Empowering communities through tech: coding for social change
Hi, I’m Enrica. I work as Data Engineer in the marketing tech team. My job consists of developing and maintaining large scale data processing, using Python as my main driver.
I was introduced to coding in high school. I was so fascinated by this smart way of solving problems that I wanted to know more and more, spending my spare time reading e-zines and experimenting with web programming in its early days.
During my Computer Science studies at the University of Milan I discovered both the Python language and the opportunities of volunteering, but in a different field back then: sports.
Volunteering is a good opportunity to meet new people, especially women, and to help them to break the barriers that are keeping them out of the IT industry.
I still remember the day I got involved in Pyladies. It was around 3 years ago and I had just moved to Berlin, looking for new job opportunities. PyLadies is an international mentorship group aimed at helping more women become active participants and leaders in the Python open-source community. That evening there was a PyLadies meetup hosted by Delivery Hero, in the old office in Mohrenstraße.
It was on that occasion that I started my journey at Delivery Hero and I also discovered how large the Python community is in Berlin.
At first I attended talks mostly for learning new technologies and creating a network. But more recently, I decided that it was time for me to give something back to the community and I decided to support the PyLadies through coaching activities whenever I have the possibility.
I think giving back is a great opportunity to meet people that share the same passion: everyone has different experiences and skills, but the knowledge is not beneficial for others if it’s not shared.
Volunteering connects people, builds relationships, and lets you discover new points of view, exchange experiences and learn from others’ successes and mistakes. It’s a motivational boost, you feel rewarded with a sense of gratitude from seeing how your contribution can be beneficial. Because when you start giving, it triggers a chain effect: it encourages others to do the same.
The first time that I heard about PyCon Namibia was during the EuroPython 2018, the main Python conference in Europe. I was so surprised to hear about a Python Conference in Africa that I said to myself that I could concretely do something to support this community.
The Python Namibia Society (PyNam) is relatively young: it’s growing year by year and it’s already a good example of diversity with its 50% women attendees, but it lacks the necessary expertise and resources for reducing the digital divide.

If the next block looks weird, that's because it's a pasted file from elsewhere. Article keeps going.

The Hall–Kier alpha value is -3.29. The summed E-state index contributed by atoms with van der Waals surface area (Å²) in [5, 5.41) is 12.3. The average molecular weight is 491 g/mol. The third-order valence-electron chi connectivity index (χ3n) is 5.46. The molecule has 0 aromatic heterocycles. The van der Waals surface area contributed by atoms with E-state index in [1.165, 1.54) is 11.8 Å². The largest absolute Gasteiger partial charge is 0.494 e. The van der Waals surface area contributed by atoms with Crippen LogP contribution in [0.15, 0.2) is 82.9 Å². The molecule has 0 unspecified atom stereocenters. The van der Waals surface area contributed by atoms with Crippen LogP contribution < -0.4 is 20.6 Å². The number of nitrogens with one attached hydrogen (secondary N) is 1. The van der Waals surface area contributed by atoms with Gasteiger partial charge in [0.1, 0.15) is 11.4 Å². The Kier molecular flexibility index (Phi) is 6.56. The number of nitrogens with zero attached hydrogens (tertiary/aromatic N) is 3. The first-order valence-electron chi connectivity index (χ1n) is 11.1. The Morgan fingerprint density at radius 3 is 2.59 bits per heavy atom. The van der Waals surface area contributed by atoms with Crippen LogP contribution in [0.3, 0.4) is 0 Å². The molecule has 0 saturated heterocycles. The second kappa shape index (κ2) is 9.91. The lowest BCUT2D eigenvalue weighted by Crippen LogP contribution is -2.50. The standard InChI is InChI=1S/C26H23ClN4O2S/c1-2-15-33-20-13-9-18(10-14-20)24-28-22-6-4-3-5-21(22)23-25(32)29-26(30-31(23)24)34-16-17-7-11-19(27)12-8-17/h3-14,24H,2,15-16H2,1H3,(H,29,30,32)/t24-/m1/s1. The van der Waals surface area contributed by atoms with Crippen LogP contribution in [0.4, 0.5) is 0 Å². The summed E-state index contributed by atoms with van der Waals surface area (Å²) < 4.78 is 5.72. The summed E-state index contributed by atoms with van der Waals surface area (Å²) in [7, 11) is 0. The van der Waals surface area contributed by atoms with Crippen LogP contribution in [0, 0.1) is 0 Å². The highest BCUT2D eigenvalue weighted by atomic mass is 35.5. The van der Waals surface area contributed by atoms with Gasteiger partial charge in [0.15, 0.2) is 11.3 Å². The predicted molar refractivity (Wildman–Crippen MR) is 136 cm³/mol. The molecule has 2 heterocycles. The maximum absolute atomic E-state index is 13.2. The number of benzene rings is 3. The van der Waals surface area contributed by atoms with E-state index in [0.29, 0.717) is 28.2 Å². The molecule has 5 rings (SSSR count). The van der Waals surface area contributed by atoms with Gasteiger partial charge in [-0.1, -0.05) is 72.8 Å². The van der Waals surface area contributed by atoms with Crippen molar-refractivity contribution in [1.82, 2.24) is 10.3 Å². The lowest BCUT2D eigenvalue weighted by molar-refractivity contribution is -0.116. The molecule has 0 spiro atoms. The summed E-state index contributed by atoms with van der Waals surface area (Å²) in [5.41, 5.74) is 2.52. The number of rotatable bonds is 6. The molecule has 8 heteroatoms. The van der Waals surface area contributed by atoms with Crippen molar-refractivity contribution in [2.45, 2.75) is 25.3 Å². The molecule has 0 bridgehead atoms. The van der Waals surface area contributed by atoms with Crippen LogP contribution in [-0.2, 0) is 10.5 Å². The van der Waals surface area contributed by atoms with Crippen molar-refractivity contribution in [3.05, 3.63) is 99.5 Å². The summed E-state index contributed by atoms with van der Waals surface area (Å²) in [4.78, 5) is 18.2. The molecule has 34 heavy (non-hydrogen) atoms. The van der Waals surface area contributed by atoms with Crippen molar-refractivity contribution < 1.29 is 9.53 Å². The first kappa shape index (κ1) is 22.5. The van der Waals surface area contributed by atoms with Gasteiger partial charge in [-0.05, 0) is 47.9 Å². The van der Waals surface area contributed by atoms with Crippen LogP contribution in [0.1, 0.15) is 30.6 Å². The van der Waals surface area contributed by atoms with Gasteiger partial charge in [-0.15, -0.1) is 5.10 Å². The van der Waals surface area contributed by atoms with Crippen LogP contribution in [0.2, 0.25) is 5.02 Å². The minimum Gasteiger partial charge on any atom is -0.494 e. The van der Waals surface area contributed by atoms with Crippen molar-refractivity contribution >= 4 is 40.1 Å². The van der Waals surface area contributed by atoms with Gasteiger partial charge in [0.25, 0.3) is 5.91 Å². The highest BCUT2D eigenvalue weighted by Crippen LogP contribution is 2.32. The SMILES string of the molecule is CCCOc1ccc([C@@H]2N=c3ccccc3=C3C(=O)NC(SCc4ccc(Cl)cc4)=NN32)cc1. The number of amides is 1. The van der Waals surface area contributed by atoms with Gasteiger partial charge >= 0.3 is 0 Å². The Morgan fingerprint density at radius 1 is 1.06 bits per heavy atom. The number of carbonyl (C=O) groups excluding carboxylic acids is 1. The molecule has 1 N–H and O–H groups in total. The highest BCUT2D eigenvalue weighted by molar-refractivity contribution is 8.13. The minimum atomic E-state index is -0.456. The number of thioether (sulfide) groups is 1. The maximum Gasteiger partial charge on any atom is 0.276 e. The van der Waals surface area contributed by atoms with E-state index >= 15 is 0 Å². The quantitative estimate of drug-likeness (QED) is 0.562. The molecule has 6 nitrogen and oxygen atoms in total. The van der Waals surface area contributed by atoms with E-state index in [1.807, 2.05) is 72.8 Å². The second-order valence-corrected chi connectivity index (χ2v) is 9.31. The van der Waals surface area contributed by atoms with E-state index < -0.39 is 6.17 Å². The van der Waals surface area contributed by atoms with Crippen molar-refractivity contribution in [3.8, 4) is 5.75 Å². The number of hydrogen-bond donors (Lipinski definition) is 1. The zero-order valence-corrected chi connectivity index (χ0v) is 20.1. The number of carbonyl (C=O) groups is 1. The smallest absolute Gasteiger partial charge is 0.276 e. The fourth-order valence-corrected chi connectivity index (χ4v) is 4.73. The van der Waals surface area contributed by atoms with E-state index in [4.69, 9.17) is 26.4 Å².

For a couple of months I thought about how I could actively take part and eventually I decided to get in touch with PyNam’s organizer, Jessica Upani, to understand what kind of contribution I could make.
Thanks to her suggestions, I decided to focus on presenting a technology that we use daily at Delivery Hero, so I proposed a practical introductory workshop to a tool named Apache Airflow. My aim was to allow the attendees to leave with some knowledge that could be reused in their IT industry. But first I had to make my way to Namibia!
I flew back to Berlin with a lot more than I expected.
My manager encouraged me to apply for the conference and supported me in receiving sponsorship from Delivery Hero, which covered my trip to Namibia. My team was also great: they helped with preparation by giving me feedback on the workshop material, allowing me to tailor it better for the conference. When I came back they asked me many questions, they were curious about the experience and what I brought home.
When I decided to embark on this adventure, I had two goals in my mind: offering my expertise to the local Python community and learning from other attendees and speakers.
But I flew back to Berlin with a lot more than I expected.
The Namibian people were very welcoming and I had the opportunity to listen and learn from their experiences, their problems and daily struggles and to understand what they need in terms of resources and knowledge to grow and to make their voice heard.
Overall, this experience made me even more motivated to learn, to do more and to share my skills.
I learned from other speakers on various subjects like how to build a recommendation system with LightFM, how to write a successful conference proposal, I revised how to setup ElasticSearch with Django, I got closer to robotics by looking into how to assembly a pantograph plotter with a Raspberry Pi, I learned how good it is to adopt Test Driven Development in the software development process, etc.
Volunteering is beneficial for me for several reasons. It is a good opportunity to put my experience into practice, while also learning and improving my knowledge by looking at problems from a different perspective. It is also a good opportunity to meet new people, especially women, and to help them to break the barriers that are keeping them out of the IT industry.
This experience helped me to improve my public speaking, presentation and communication skills: I encourage everyone to try it and see how beneficial it is for your personal growth. Overall, this experience made me even more motivated to learn, to do more and to share my skills, especially with people that don’t have the same opportunities as we do in Europe.
I will continue to participate actively in the community, continue going to conferences and talks, supporting women in learning coding and mentoring new pythonists.